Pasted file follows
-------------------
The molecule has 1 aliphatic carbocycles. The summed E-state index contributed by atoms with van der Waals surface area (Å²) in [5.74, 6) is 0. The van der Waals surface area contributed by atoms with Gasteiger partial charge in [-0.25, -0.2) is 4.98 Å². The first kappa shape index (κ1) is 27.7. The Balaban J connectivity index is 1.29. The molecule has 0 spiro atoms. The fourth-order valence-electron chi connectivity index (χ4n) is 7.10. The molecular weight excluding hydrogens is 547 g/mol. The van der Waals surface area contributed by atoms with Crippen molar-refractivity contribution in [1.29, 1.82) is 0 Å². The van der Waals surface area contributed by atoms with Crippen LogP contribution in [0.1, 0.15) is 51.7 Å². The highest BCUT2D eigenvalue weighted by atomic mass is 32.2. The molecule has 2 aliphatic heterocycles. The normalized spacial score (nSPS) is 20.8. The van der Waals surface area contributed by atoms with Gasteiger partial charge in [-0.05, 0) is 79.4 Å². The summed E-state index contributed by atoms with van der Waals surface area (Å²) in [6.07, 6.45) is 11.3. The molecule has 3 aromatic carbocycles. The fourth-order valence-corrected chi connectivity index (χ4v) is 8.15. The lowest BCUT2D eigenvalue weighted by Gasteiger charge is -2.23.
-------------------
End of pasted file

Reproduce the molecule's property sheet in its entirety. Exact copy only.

The molecule has 1 aliphatic carbocycles. The summed E-state index contributed by atoms with van der Waals surface area (Å²) in [5.74, 6) is 0. The van der Waals surface area contributed by atoms with Gasteiger partial charge in [-0.25, -0.2) is 4.98 Å². The first kappa shape index (κ1) is 27.7. The Balaban J connectivity index is 1.29. The molecule has 0 spiro atoms. The fourth-order valence-electron chi connectivity index (χ4n) is 7.10. The molecular weight excluding hydrogens is 547 g/mol. The van der Waals surface area contributed by atoms with Crippen molar-refractivity contribution in [1.29, 1.82) is 0 Å². The van der Waals surface area contributed by atoms with Crippen LogP contribution in [0.1, 0.15) is 51.7 Å². The highest BCUT2D eigenvalue weighted by atomic mass is 32.2. The molecule has 2 aliphatic heterocycles. The normalized spacial score (nSPS) is 20.8. The van der Waals surface area contributed by atoms with Gasteiger partial charge in [-0.05, 0) is 79.4 Å². The summed E-state index contributed by atoms with van der Waals surface area (Å²) in [6.07, 6.45) is 11.3. The molecule has 3 aromatic carbocycles. The fourth-order valence-corrected chi connectivity index (χ4v) is 8.15. The lowest BCUT2D eigenvalue weighted by Gasteiger charge is -2.23.